As much as supermarkets and restaurants try to cater to people with gluten intolerance, there will simply always be some treats off-limits for them. Individuals with celiac disease will always have to say no to most types of bread and pastries or endure the side-effects. Or at least, until this scientific breakthrough: the nanoparticle that could change everything.
A team of researchers from Northwestern University found a way to convince the body a bit of gluten won’t do much harm. A very small bit that is – a nanoparticle. By adding a bit of gluten to a biodegradable particle and then introducing it in the body, through the bloodstream, they are making the immune system deal with it.
Normally, the body of a person with celiac disease would consider it a threat and reject it immediately. But, if it’s in such a small quantity, the body becomes confused and it labels it as harmless debris. Moreover, it gives permission to a macrophage to eat it up, without triggering an alarm.
“The immune system then shuts down its attack on the allergen, and the immune system is reset to normal.”, explains researcher Stephen Miller.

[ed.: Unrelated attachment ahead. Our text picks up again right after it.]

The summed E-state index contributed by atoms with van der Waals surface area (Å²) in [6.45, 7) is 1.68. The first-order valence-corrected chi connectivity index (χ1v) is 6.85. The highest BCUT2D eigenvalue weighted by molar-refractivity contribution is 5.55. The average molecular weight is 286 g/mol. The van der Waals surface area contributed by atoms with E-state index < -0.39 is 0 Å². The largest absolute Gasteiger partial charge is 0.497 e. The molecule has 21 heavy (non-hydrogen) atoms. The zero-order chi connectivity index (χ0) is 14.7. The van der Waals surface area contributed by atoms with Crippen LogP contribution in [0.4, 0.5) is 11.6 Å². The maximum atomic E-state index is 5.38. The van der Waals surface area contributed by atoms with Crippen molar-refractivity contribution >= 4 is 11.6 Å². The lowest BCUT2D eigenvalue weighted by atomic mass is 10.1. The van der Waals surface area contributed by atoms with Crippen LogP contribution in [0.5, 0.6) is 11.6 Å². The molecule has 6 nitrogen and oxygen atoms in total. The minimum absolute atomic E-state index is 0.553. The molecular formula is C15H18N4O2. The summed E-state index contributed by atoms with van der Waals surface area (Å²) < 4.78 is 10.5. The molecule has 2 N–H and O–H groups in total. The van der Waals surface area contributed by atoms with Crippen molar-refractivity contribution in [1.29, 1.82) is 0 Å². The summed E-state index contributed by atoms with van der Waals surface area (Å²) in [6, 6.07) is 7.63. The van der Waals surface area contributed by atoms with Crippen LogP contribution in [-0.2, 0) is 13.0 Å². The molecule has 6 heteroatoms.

People who had the nanoparticle shot experienced 90% less inflammation than the ones without
As extraordinary as this finding seems, it gets even better: it’s not just a theory, but a proven concept. The team tested it on two groups suffering from celiac disease – a control group and a second one that accepted an intravenous shot of the nanoparticle.
Then, for the next two weeks, they steadily fed all the volunteers gluten. Turns out, the ones who had the nanoparticle shot experienced 90% less inflammation than the participants in the control group.
By using the same trick, scientist think they could potentially help individuals suffering from other types of food allergy, multiple sclerosis or type 1 diabetes.